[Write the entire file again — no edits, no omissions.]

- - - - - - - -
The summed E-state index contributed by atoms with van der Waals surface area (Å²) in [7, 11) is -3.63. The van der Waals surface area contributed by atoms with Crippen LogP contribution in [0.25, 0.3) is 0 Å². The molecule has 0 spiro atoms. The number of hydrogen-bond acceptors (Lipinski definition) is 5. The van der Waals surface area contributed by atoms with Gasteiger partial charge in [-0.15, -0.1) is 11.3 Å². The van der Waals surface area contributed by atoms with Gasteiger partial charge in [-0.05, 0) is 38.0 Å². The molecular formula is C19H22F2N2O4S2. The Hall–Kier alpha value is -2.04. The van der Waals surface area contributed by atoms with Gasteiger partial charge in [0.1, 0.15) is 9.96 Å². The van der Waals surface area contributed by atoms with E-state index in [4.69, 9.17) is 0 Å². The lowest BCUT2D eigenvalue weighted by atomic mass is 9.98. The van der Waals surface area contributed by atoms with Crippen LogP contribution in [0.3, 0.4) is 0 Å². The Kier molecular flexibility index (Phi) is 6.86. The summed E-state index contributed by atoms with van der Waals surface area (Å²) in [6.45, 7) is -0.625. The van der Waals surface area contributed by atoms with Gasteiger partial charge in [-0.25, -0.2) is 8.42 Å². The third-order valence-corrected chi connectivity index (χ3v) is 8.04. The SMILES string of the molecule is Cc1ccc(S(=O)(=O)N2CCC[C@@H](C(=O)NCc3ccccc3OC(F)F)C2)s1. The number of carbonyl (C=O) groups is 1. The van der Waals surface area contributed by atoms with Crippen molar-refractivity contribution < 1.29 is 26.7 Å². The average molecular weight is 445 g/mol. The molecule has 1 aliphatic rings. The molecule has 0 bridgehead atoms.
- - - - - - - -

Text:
The summed E-state index contributed by atoms with van der Waals surface area (Å²) in [7, 11) is -3.63. The van der Waals surface area contributed by atoms with Crippen LogP contribution in [0.25, 0.3) is 0 Å². The molecule has 0 spiro atoms. The number of hydrogen-bond acceptors (Lipinski definition) is 5. The van der Waals surface area contributed by atoms with Gasteiger partial charge in [-0.15, -0.1) is 11.3 Å². The van der Waals surface area contributed by atoms with Gasteiger partial charge in [-0.05, 0) is 38.0 Å². The molecular formula is C19H22F2N2O4S2. The Hall–Kier alpha value is -2.04. The van der Waals surface area contributed by atoms with Gasteiger partial charge in [0.1, 0.15) is 9.96 Å². The van der Waals surface area contributed by atoms with E-state index in [4.69, 9.17) is 0 Å². The lowest BCUT2D eigenvalue weighted by atomic mass is 9.98. The van der Waals surface area contributed by atoms with Crippen LogP contribution in [0.3, 0.4) is 0 Å². The Kier molecular flexibility index (Phi) is 6.86. The summed E-state index contributed by atoms with van der Waals surface area (Å²) in [6.45, 7) is -0.625. The van der Waals surface area contributed by atoms with Gasteiger partial charge in [-0.25, -0.2) is 8.42 Å². The third-order valence-corrected chi connectivity index (χ3v) is 8.04. The SMILES string of the molecule is Cc1ccc(S(=O)(=O)N2CCC[C@@H](C(=O)NCc3ccccc3OC(F)F)C2)s1. The number of carbonyl (C=O) groups is 1. The van der Waals surface area contributed by atoms with Crippen molar-refractivity contribution < 1.29 is 26.7 Å². The average molecular weight is 445 g/mol. The molecule has 1 aliphatic rings. The molecule has 0 bridgehead atoms.